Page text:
- - Monday, February 6, 2023

Before I realized what was happening, I got up, and one foot was stepping in front of the other. It was as if my body, and the tiny body inside of me, were telling me to leave. And so, I did. I turned my back on the woman who struggled to answer my questions, and I walked past the man I barely knew who waited for me in the lobby. I left the abortion clinic and decided to give my baby a chance at life.

I never believed abortion was good, and while my family advocated adoption, the father of my child insisted on my getting an abortion — even going as far as to pay for it. While I valued the life inside of me, I doubted my own value. I lacked confidence and a sense of self-worth and struggled to see in myself someone worthy of love or someone who was capable of raising a child. I thought that the stranger in the lobby would love me if I aborted my child. I was wrong.

Would an abortion worsen my mental health issues? The clinic worker couldn’t promise otherwise. The cold walls of that clinic would not be able to provide the support or guidance I was seeking. While I had no idea what waited for me outside the clinic doors, I knew that for my own mental health, as well as the life of my child, I would need to take a risk and find out.

With the help of my church and my doctor, I was connected to Bethlehem House. I showed up at the door 11 weeks pregnant, homeless and jobless, scared, with no sense of self-worth and serious mental health issues. I was worried that the staff would not accept the broken woman that stood before them, but instead, they took me in with a confidence I hoped to one day possess myself.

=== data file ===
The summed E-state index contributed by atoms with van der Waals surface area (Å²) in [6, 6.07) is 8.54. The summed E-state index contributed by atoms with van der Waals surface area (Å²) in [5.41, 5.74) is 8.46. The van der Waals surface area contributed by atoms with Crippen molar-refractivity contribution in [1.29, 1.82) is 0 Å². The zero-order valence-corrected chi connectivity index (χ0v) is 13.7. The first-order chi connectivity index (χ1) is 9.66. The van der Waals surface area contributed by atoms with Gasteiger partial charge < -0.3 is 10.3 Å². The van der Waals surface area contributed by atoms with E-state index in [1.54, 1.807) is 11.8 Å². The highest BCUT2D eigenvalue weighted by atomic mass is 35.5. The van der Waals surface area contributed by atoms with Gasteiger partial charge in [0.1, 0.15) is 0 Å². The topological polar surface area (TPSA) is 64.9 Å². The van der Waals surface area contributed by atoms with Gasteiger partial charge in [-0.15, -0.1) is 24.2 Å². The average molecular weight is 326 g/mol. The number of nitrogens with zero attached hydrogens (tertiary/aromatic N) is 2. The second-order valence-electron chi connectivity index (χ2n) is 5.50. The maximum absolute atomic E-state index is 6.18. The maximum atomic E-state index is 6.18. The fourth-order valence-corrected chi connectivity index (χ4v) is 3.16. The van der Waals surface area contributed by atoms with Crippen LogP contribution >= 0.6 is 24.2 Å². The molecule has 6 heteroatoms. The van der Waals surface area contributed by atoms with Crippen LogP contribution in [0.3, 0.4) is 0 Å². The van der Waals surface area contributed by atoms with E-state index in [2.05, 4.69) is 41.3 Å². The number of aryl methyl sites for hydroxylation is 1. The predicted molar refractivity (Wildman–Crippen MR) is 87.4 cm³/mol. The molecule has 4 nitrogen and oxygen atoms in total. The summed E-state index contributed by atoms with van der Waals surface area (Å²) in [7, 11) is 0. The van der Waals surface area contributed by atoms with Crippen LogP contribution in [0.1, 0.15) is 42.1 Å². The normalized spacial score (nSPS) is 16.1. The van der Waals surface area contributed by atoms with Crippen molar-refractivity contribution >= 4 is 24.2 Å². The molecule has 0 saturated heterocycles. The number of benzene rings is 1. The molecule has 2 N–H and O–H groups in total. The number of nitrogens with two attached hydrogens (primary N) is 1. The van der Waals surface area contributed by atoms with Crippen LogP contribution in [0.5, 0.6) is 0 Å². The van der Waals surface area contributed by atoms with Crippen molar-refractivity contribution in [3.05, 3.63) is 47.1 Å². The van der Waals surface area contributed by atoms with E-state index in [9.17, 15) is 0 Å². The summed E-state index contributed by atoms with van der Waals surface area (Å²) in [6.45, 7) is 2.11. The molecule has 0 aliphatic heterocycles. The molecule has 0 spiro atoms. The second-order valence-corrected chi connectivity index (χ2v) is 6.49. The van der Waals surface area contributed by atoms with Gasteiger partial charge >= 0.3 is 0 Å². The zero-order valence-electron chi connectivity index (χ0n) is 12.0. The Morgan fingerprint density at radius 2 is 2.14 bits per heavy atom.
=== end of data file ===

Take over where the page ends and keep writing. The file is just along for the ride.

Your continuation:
There I began taking financial and parenting classes and obtained a job, something that I had always struggled to keep. I was forming healthy relationships with the other women in my community, and I eventually gave birth to my miracle of a son, Jude. Despite the pure magic that emanated from his small body, my mental struggles began to get the best of me, and I fell into postpartum psychosis.

Thankfully, Bethlehem House had a plan in place to care for my newborn son and moved me to a hospital. While in the hospital, I got the help that I needed, and two weeks later, I returned to Bethlehem House to be the mother that Jude deserved.

Because of Bethlehem House, I got my life back on track and heal from the mental struggles that once consumed me. The people there encouraged me to not only become a great mother but a great woman as well. They helped me repair my relationship with my parents, find friends, pay off debt, finish college and keep my job as an early preschool teacher. Each morning I smile at my remarkable son as I watch him enter the classroom next to mine. Jude, along with all of the children I teach, is a constant testimony to the beauty and value of life.

Finding Bethlehem House and becoming a mother are the best things that have ever happened to me, and I can truly say that without Bethlehem House, I would probably be dead. While I hold immense pride and gratitude for the woman who left the abortion clinic, I no longer recognize her. Now, when I look in the mirror, I see a mother whose son loves her with every ounce of his being. I see a woman who had the strength to give her child the best life possible. But most importantly, I see a woman who against all odds, chose life and, with the help of true guardian angels, is now happier and healthier than she ever thought possible.

• Sarah Howarth lives in Omaha, Nebraska.

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